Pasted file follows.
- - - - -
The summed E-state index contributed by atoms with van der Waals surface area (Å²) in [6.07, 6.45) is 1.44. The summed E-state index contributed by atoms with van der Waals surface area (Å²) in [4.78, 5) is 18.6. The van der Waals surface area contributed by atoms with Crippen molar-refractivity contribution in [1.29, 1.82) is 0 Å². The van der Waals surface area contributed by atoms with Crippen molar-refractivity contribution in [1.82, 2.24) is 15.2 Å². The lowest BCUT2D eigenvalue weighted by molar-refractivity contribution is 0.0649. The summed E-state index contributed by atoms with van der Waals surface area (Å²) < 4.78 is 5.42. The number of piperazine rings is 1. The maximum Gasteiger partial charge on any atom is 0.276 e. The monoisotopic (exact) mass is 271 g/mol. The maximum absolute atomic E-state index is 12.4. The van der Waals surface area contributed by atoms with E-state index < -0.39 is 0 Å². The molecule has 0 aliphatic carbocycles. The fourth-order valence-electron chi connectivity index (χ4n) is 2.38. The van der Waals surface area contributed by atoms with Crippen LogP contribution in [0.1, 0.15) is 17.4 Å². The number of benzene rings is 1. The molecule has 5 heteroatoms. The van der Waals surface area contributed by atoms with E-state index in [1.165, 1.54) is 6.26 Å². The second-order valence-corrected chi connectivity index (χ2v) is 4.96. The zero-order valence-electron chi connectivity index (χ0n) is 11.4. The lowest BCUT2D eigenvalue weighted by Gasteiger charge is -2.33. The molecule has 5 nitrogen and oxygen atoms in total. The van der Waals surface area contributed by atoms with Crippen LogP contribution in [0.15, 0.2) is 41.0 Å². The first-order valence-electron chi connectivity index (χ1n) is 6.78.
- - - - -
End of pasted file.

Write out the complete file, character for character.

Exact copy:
The summed E-state index contributed by atoms with van der Waals surface area (Å²) in [6.07, 6.45) is 1.44. The summed E-state index contributed by atoms with van der Waals surface area (Å²) in [4.78, 5) is 18.6. The van der Waals surface area contributed by atoms with Crippen molar-refractivity contribution in [1.29, 1.82) is 0 Å². The van der Waals surface area contributed by atoms with Crippen molar-refractivity contribution in [1.82, 2.24) is 15.2 Å². The lowest BCUT2D eigenvalue weighted by molar-refractivity contribution is 0.0649. The summed E-state index contributed by atoms with van der Waals surface area (Å²) < 4.78 is 5.42. The number of piperazine rings is 1. The maximum Gasteiger partial charge on any atom is 0.276 e. The monoisotopic (exact) mass is 271 g/mol. The maximum absolute atomic E-state index is 12.4. The van der Waals surface area contributed by atoms with E-state index < -0.39 is 0 Å². The molecule has 0 aliphatic carbocycles. The fourth-order valence-electron chi connectivity index (χ4n) is 2.38. The van der Waals surface area contributed by atoms with Crippen LogP contribution in [0.1, 0.15) is 17.4 Å². The number of benzene rings is 1. The molecule has 5 heteroatoms. The van der Waals surface area contributed by atoms with E-state index in [1.165, 1.54) is 6.26 Å². The second-order valence-corrected chi connectivity index (χ2v) is 4.96. The zero-order valence-electron chi connectivity index (χ0n) is 11.4. The lowest BCUT2D eigenvalue weighted by Gasteiger charge is -2.33. The molecule has 5 nitrogen and oxygen atoms in total. The van der Waals surface area contributed by atoms with Crippen LogP contribution in [0.15, 0.2) is 41.0 Å². The first-order valence-electron chi connectivity index (χ1n) is 6.78.